The Messiah was despised and suffered humiliating treatment in His first advent. This is a theme Isaiah repeats a number of times (50:6-9; 52:14, 15; 53:3). Yet in His second advent, kings and princes shall recognize Him as Messiah and worship Him. Isaiah addresses this again in 52:15: “Kings shall shut their mouths at Him; for what had not been told them they shall see, and what they had not heard they shall consider.”
A covenant to all people (8-13)
Here is another repetition that the Messiah would be sent as Savior not just to Israel, but to all people.
“I will preserve You and give You as a covenant to the people, to restore the earth.” There may be interplay of ideas here, because the passage refers both to “the people, to restore the earth” and to the people of Israel “to inherit the desolate inheritance.” In a roundabout way, God’s message is one of inclusiveness for both His chosen people, who will be restored to their inheritance in the second advent, and the gentiles, who received the offer of salvation through faith at the first advent.
The term “salvation” in verse 8 is yeshuah, meaning “Jehovah saves.” It also is the proper name Joshua or Jesus. (Matthew 1:21: “and you shall call His name Jesus, for He will save His people from their sins”).
Verse 9 repeats the theme we already have seen in the earlier chapters of Isaiah, that the Messiah frees the prisoners and those who are in darkness. These are metaphors for revealing spiritual truth and freedom from the bondage of spiritual darkness.
“They shall feed along the roads, and their pastures shall be on all desolate heights. They shall neither hunger nor thirst, neither heat nor sun shall strike them; for He who has mercy on them will lead them, even by the springs of water He will guide them” (9-10). In the kingdom to come, ruled by the Messiah, people will enjoy peace, comfort, safety, and all needs met. The allusion here is to a flock of sheep; well fed, protected, and free to graze peacefully anywhere.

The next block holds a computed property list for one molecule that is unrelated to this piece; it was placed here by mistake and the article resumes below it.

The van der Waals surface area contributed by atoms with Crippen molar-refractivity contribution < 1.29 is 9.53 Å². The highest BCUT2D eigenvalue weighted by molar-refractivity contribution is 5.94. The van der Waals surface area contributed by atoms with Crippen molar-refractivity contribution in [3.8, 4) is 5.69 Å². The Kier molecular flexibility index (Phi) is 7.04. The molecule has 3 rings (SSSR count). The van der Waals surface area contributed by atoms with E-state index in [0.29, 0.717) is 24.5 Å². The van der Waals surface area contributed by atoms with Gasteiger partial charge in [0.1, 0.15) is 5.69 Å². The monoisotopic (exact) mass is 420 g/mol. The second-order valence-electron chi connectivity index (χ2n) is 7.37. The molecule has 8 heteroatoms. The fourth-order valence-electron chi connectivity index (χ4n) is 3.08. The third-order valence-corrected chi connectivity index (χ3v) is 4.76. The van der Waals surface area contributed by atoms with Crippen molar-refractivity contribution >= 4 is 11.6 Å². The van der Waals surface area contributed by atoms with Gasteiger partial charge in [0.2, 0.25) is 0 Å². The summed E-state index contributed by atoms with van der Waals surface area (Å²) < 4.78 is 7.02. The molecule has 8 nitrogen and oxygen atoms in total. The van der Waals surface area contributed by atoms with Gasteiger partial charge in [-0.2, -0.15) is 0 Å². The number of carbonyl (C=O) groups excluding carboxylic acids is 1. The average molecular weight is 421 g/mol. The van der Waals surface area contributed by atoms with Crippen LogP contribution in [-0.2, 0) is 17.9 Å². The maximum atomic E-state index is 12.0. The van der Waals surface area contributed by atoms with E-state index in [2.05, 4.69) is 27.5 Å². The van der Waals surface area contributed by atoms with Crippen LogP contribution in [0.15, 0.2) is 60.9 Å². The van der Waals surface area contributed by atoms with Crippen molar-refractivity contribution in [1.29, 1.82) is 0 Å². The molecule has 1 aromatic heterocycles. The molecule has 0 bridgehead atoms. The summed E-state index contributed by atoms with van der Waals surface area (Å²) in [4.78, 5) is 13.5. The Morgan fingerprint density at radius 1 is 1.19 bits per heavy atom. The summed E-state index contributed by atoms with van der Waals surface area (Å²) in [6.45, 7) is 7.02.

“Surely these shall come from afar; Look! Those from the north and the west, and these from the land of Sinim” (13). “Sinim” is the ancient name for China and can be understood here as meaning the Far East.
This servant song is difficult to outline point by point in the order it is given because the text intermingles the promises of the Messiah to the people of Israel and to the gentiles. Mixing the promises the way they are intermingled in the song is a literary device used to emphasize the role of the Messiah as the Savior not just for Israel, but for all mankind.
In my own mind’s eye, I can imagine Isaiah in the temple court singing or chanting this servant song to his listeners. I am not sure how his audience would have reacted. There was probably a lot of puzzlement or bewildered shaking of heads. They expected a Messiah for themselves exclusively, to rescue them, the people of God, from the oppressive nations around them and to establish His rule, through the nation of Israel, over the entire world.
But I don’t think the Israelites ever bought into the idea of a Messiah who would offer salvation to all mankind. At Jesus’ first advent, that was still the attitude of the people of Israel. In their eyes, He failed because He did not eject the Roman occupiers. Instead, they rejected Him because He revealed their hypocrisy, and His teaching was critical of their own legalism and lack of devotion to their God.
Yet Isaiah’s prophecies, and the servant songs, are right on the mark. The remnant or preserved ones of Israel will turn to Him, and the Messiah will, indeed, rule the world from Jerusalem.